Campaigns for Women: Empowerment or Marketing Strategy?

The upsurge in campaigns for women empowerment and the ever-increasing use of slogans and phrases for equality, justice, especially in the last decade or so, by different political parties paint a very hopeful future for the country. However, a careful analysis of these campaigns reveals a well-coordinated political strategy that’s barely concerned with equality.

With the ever-increasing participation of women voters in elections, there has been an upsurge in political marketing strategies aimed at appeasing them and capturing their vote. In 1967, female turnout lagged behind male turnout by 11.3 percentage points; it fell to 4.4 percentage by 2009 and to its narrowest margin of just 1.8 percent in 2014. In fact, in half of all states and union territories, female turnout actually surpassed male turnout. [i] Evidently, this growing participation of women voters, and their increasing role in deciding which political party gets voted into power has resulted in many campaigns with the message of empowerment being used as a means of ensuring the women vote.

In the recent times, many campaigns have been criticised for being a mere election gimmick. In 2018, ahead of a vote in the southern state of Karnataka, which followed the release of Bollywood’s first film on menstrual hygiene in February, pledges of ensuring menstrual healthcare and increasing accessibility to sanitary pads were made by political parties. This pattern continued in other local elections that followed as well. The ruling government vowed to give free sanitary pads to students and the poor, and to fix the price at 1 rupee for all women if voted to power.[ii] The Congress party – which governs the state -promised free pads to students in government colleges and to scrap the current tax on them.[iii] An NGO for menstrual awareness tagged it as a targeted marketing campaign rather than a substantive policy promise, “The national government is charging 12 percent tax on sanitary napkins and (lists it) as luxury item…why don’t they remove that first?”, said the founder.[iv]

Several other policies and campaigns have been targeted as being mere marketing tools- focused more on advertising than sparking on-ground changes. Moreover, what is also important to note about these campaigns, often aim at increasing the role of women in various fields has barely resulted in that. When it comes to women voters, despite the decreasing gender gap amongst the voters, men still outnumber women on voter registration rolls by a vast majority. The increase in female voter participation is not driven by increases in female voter registration; on the contrary, the shift is a result of greater female turnout among those already registered to vote.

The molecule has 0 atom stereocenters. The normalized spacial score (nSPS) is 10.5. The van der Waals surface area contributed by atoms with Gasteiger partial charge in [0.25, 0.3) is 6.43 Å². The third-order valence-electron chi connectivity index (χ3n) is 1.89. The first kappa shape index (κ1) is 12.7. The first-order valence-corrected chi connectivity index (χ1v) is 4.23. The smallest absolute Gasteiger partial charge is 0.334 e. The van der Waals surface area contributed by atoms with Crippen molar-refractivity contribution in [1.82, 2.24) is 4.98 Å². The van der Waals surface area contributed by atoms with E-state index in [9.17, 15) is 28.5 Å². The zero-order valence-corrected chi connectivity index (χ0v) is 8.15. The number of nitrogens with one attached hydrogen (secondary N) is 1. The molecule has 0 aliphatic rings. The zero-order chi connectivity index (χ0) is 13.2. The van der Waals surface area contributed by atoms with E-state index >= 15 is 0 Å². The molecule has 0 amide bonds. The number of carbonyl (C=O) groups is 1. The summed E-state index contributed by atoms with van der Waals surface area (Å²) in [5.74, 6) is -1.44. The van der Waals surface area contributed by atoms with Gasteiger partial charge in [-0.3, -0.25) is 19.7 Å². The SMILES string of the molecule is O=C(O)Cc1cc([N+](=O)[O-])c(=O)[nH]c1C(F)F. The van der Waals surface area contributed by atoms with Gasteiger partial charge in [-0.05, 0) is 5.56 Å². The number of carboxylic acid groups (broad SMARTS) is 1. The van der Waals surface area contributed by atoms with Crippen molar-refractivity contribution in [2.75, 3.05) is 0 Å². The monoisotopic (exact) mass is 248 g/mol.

Another campaign, Beti Bachao Beti Padhao, aimed at improving child sex ratio, female literacy and women empowerment, has been highly criticised for its focus on marketing rather than producing tangible results. So far, the government has allocated Rs 648 crore for the programme in the last five years and spent 56.27 per cent of it, or Rs 364.66 crore, on marketing.[v] Less than 25% was allocated to the states and districts; and more than 19% of the funds weren’t released by the government.[vi]

The very same parties that initiate these campaigns barely incorporate women candidates in their party structure. The participation of women as candidates still remains very low. In 2014, just 8.1 percent of candidates for the Lok Sabha (the lower house of parliament) were women, but this figure was the highest on record. A recent analysis of women candidates for the 2019 elections shows that out of 184 BJP candidates, only 23 (12.5%) are women. The Congress is only marginally worse with just 17 women of 143 candidates analysed so far. That’s 11.9%.[1] These figures are remarkably low for major political parties that endorse women empowerment and representation.

Analysis of campaigns and the political parties reveal a well though out, funded and coordinated marketing effort, targeted at a specific section of the electorate, in order to capture and consolidate political power, to the extent where serious policy issues have been trivialised into mere tools of marketing. These campaigns, that might have the potential to make necessary changes, require on-ground policy changes, resources of accessibility, and stringent amendments in the already existing institutions. This trivialisation undermines the issues of inequality, underrepresentation and injustice to an extent that it furthers the distance to equality that these campaigns allege to attain in the first place.









Arpita is a first year undergraduate at Ashoka, studying as a prospective Political Science major. Her interests lie in politics, pop culture and everything in between. She considers words to have the potential of driving change and aims to do the same with what she writes.

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